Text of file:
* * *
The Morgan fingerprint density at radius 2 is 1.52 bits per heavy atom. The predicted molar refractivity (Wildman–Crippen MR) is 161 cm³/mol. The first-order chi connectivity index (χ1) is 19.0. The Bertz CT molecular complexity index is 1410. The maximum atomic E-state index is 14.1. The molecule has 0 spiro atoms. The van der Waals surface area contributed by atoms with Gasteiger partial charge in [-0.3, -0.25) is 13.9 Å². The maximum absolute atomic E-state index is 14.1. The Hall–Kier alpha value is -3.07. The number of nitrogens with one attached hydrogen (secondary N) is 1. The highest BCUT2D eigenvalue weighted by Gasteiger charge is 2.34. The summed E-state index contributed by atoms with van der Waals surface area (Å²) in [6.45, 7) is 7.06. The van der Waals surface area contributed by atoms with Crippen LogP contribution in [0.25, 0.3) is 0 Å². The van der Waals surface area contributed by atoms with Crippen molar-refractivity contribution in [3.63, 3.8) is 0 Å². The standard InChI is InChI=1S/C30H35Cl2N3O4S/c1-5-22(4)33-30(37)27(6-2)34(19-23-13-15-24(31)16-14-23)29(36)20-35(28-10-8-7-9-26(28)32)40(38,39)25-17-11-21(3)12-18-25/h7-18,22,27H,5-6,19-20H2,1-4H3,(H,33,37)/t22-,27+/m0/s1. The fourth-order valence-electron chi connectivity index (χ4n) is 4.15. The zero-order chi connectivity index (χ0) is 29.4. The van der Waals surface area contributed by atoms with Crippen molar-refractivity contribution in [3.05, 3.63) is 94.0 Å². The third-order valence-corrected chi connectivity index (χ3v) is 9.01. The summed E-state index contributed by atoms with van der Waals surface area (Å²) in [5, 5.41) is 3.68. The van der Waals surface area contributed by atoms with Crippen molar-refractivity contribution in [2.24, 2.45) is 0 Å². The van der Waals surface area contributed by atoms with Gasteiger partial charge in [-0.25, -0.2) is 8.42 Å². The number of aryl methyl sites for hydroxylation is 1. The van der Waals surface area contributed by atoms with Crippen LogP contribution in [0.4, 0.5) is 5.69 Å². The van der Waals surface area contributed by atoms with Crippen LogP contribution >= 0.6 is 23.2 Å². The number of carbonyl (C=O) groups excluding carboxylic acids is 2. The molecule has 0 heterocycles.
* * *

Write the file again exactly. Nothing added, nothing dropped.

The Morgan fingerprint density at radius 2 is 1.52 bits per heavy atom. The predicted molar refractivity (Wildman–Crippen MR) is 161 cm³/mol. The first-order chi connectivity index (χ1) is 19.0. The Bertz CT molecular complexity index is 1410. The maximum atomic E-state index is 14.1. The molecule has 0 spiro atoms. The van der Waals surface area contributed by atoms with Gasteiger partial charge in [-0.3, -0.25) is 13.9 Å². The maximum absolute atomic E-state index is 14.1. The Hall–Kier alpha value is -3.07. The number of nitrogens with one attached hydrogen (secondary N) is 1. The highest BCUT2D eigenvalue weighted by Gasteiger charge is 2.34. The summed E-state index contributed by atoms with van der Waals surface area (Å²) in [6.45, 7) is 7.06. The van der Waals surface area contributed by atoms with Crippen LogP contribution in [0.25, 0.3) is 0 Å². The van der Waals surface area contributed by atoms with Crippen molar-refractivity contribution in [3.63, 3.8) is 0 Å². The standard InChI is InChI=1S/C30H35Cl2N3O4S/c1-5-22(4)33-30(37)27(6-2)34(19-23-13-15-24(31)16-14-23)29(36)20-35(28-10-8-7-9-26(28)32)40(38,39)25-17-11-21(3)12-18-25/h7-18,22,27H,5-6,19-20H2,1-4H3,(H,33,37)/t22-,27+/m0/s1. The fourth-order valence-electron chi connectivity index (χ4n) is 4.15. The zero-order chi connectivity index (χ0) is 29.4. The van der Waals surface area contributed by atoms with Crippen molar-refractivity contribution in [3.05, 3.63) is 94.0 Å². The third-order valence-corrected chi connectivity index (χ3v) is 9.01. The summed E-state index contributed by atoms with van der Waals surface area (Å²) in [5, 5.41) is 3.68. The van der Waals surface area contributed by atoms with Crippen molar-refractivity contribution in [2.24, 2.45) is 0 Å². The van der Waals surface area contributed by atoms with Gasteiger partial charge in [-0.25, -0.2) is 8.42 Å². The number of aryl methyl sites for hydroxylation is 1. The van der Waals surface area contributed by atoms with Crippen LogP contribution in [0.4, 0.5) is 5.69 Å². The van der Waals surface area contributed by atoms with Crippen LogP contribution >= 0.6 is 23.2 Å². The number of carbonyl (C=O) groups excluding carboxylic acids is 2. The molecule has 0 heterocycles.